Recovery Vitamins – Vitamin E

 It’s important to know each of the vitamins and their role in our body.  Moreover, it is critical to know where to get these vitamins in the way nature intended: Through our food.  Supplements work but are manufactured and not as potent as the real deal.   Moreover, there is no better way to get your nutrients than real food than either grew in the earth or walked on it (apologies to our vegetarians).


Vitamin E

Vitamin E is critical for cellular health and membranes given its function as an anti-oxidant that neutralizes free radicals as part of the process of converting food to into energy.   Anti-oxidant’s also help reduce inflammation in the body.   Inflammation is a major cause or interrelated with numerous health conditions prevalent in the recovery community such as heart disease and Type 2 diabetes.

Deficiencies manifest in lose of hemoglobin in red blood cells and muscle damage.

Vitamin E can be obtained through diet by eating the following foods:  olive oil, green leafy vegetables (swiss chard, kale, collards), avocado, almonds, broccoli and kiwi.

For people in recovery Vitamin E is even more important as it is an anti-oxidant.   Given years of abuse and putting toxins into our body’s, it is critical that we have a balanced diet which includes nature’s cancer fighting anti-oxidants.     

Recommended reading: Food for Recovery, Dr. Joseph Beasley and Susan Knightly, Crown Trade Publishing, 1993, Nutritional Supplements, Joe Canon, MS, Infinity Publishing, 2008, The Vitamin Cure for Alcoholism, Dr. Abram Hoffer and Dr. Andrew W. Saul, Basic Health Publications, 2008.

We look forward to your feedback on this and other blog posts or questions. Shoot us an email or video at:


Addiction: A Matter of Heart

Addiction:  A Matter of Heart

Like so many, I was saddened by the devastating news over the holidays about the deaths of George Michael and Carrie Fisher.  Both were superstars in their respective fields and both had publicly acknowledged facing the challenge of overcoming addiction.  Both will be missed and their bright stars dimmed way too soon.  I sincerely hope they both rest in peace.


When I learned both had died as a result of heart-related problems, it really hit home.   Their deaths should get the attention of everybody in the recovery community.  It’s a wake-up call regarding the damage done to the body in active addiction and the import of self-care in recovery, to enable our body to repair this damage.

Irrespective of a person’s drug of choice, each substance damages the heart in one manner or another.  For sake of brevity, I am omitting the research studies that confirm the link between heart disease and substance abuse.  If anyone cares to see the studies, email me and I am happy to send scores of them.  I recommend folks check out the American Heart Association’s website for more information.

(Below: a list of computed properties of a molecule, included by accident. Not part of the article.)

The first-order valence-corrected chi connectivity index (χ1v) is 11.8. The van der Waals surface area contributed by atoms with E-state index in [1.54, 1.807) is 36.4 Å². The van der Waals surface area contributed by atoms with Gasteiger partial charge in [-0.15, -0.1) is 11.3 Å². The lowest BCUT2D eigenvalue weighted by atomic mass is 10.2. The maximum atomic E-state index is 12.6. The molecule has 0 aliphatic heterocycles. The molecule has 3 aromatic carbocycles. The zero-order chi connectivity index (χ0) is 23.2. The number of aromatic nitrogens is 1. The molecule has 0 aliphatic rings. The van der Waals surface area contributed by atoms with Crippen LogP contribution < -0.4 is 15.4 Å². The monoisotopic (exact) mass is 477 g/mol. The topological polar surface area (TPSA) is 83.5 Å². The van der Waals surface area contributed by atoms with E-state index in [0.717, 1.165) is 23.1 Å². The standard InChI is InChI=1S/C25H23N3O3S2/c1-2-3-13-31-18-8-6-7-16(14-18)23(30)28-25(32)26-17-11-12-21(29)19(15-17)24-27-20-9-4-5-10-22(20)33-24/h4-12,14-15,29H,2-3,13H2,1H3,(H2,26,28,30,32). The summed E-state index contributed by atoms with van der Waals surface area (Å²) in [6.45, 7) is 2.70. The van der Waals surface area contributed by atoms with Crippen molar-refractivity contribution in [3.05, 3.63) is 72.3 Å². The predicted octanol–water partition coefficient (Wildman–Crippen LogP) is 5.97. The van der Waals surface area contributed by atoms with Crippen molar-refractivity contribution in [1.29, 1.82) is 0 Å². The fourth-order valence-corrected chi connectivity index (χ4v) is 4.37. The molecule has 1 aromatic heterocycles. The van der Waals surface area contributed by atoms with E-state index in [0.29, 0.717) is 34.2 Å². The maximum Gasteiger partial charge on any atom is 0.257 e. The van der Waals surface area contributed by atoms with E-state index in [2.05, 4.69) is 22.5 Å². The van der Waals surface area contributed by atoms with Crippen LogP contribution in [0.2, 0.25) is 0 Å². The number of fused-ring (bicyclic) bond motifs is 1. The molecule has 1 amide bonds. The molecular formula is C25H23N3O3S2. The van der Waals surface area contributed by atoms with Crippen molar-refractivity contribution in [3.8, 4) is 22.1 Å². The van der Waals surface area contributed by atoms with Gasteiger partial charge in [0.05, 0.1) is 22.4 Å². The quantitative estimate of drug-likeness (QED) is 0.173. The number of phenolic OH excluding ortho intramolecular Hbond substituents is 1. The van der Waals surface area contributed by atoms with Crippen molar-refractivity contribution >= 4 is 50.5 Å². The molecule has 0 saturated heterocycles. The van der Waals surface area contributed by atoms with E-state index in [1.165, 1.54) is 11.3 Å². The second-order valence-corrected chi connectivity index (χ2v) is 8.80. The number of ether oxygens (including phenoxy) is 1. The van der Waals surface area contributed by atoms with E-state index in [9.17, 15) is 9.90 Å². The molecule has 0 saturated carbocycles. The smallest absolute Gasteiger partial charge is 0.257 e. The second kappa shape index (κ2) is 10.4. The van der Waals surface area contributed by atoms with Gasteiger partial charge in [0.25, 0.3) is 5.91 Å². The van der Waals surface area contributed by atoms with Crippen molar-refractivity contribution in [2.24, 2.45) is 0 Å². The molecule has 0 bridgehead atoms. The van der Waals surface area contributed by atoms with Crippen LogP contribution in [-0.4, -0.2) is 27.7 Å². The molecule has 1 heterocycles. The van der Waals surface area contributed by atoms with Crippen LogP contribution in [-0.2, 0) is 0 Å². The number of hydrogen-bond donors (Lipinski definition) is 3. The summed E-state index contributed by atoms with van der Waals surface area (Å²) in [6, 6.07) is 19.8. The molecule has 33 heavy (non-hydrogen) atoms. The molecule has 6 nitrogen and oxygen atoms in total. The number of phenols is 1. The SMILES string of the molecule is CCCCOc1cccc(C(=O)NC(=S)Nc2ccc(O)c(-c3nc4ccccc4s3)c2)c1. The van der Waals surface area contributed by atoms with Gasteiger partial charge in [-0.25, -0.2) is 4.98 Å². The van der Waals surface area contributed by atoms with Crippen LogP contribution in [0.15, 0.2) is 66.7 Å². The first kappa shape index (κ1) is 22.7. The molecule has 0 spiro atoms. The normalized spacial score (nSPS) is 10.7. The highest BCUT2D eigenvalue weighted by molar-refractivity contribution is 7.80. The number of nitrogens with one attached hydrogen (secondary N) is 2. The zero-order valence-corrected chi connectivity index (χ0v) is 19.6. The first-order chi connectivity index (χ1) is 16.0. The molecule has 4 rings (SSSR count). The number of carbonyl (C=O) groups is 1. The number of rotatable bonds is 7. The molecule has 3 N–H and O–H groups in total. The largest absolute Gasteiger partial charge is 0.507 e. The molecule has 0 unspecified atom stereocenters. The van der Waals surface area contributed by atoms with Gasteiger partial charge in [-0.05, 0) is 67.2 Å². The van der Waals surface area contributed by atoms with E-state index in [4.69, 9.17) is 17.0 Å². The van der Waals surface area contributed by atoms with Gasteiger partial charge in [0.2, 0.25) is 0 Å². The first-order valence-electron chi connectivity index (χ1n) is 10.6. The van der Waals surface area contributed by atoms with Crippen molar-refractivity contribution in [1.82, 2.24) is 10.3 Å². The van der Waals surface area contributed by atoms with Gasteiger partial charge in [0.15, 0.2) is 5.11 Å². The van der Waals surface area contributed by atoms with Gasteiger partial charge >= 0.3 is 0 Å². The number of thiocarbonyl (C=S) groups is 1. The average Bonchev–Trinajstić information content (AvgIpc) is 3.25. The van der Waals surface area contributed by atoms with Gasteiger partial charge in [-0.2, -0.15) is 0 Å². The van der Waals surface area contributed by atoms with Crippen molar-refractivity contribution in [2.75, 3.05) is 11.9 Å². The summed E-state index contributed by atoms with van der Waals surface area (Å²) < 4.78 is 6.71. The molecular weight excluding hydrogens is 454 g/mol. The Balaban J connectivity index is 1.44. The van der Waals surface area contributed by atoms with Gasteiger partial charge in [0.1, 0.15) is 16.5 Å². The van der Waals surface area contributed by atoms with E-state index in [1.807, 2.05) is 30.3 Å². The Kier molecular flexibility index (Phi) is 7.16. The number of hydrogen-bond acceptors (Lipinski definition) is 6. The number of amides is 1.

This is an important issue that everyone with a history of addiction needs to be aware of.


My Own 5x Increased Risk of Heart Disease

Almost five years ago, and six months after being released from rehab, I had comprehensive blood testing done by Dr. Michael Bedecs, a cutting-edge Doctor of Osteopathic Medicine.   Dr. Bedecs sat with me and went over my results, which were not good at all.  Among the truths my blood work told, was that I had a five times increased risk of heart disease.  When I heard that news, I was stunned.  There was other bad news, but to hear I had a five times increased risk of heart disease got me to finally get serious about nutritional lifestyle change.

At that time, I was in “recovery” but smoking a pack-and-a-half a day, drinking coffee from morning until early evening, eating some type of fast food almost daily and my diet included lots of fried foods.   I feel so blessed to have met Dr. Bedecs and to have learned about my compromised health, most notably damage to my heart and my increased risk for heart disease.  Devastating news but not all bad.  Dr. Bedecs told me that with some relatively simple lifestyle changes, almost all of the issues reflected in my blood work could be turned around.   This message was what it took to get me to take my health seriously and prompt me to make self-care my number one priority.


From 5x Increased Risk of Heart Disease to “22 Year-Old Ethiopian Marathon Runner”

My recent blood work proves, beyond a doubt, that lifestyle change and self-care can turn around internal damage to our body including,  the most important muscle we have, our heart.  My recent blood work is, according to Dr. Bedecs, equivalent to a “22-year-old Ethiopian Marathon Runner.”   If I could turn it around, quit smoking, change my diet and integrate exercise into my life, anyone can.  I wrote a blog post about all this in February 2016.

Everything you need to design your own self-care program can be found here at Spiritual Adrenaline.  Seize the day and start turning your health around right now!

We must not ignore the message that addiction is a matter of heart.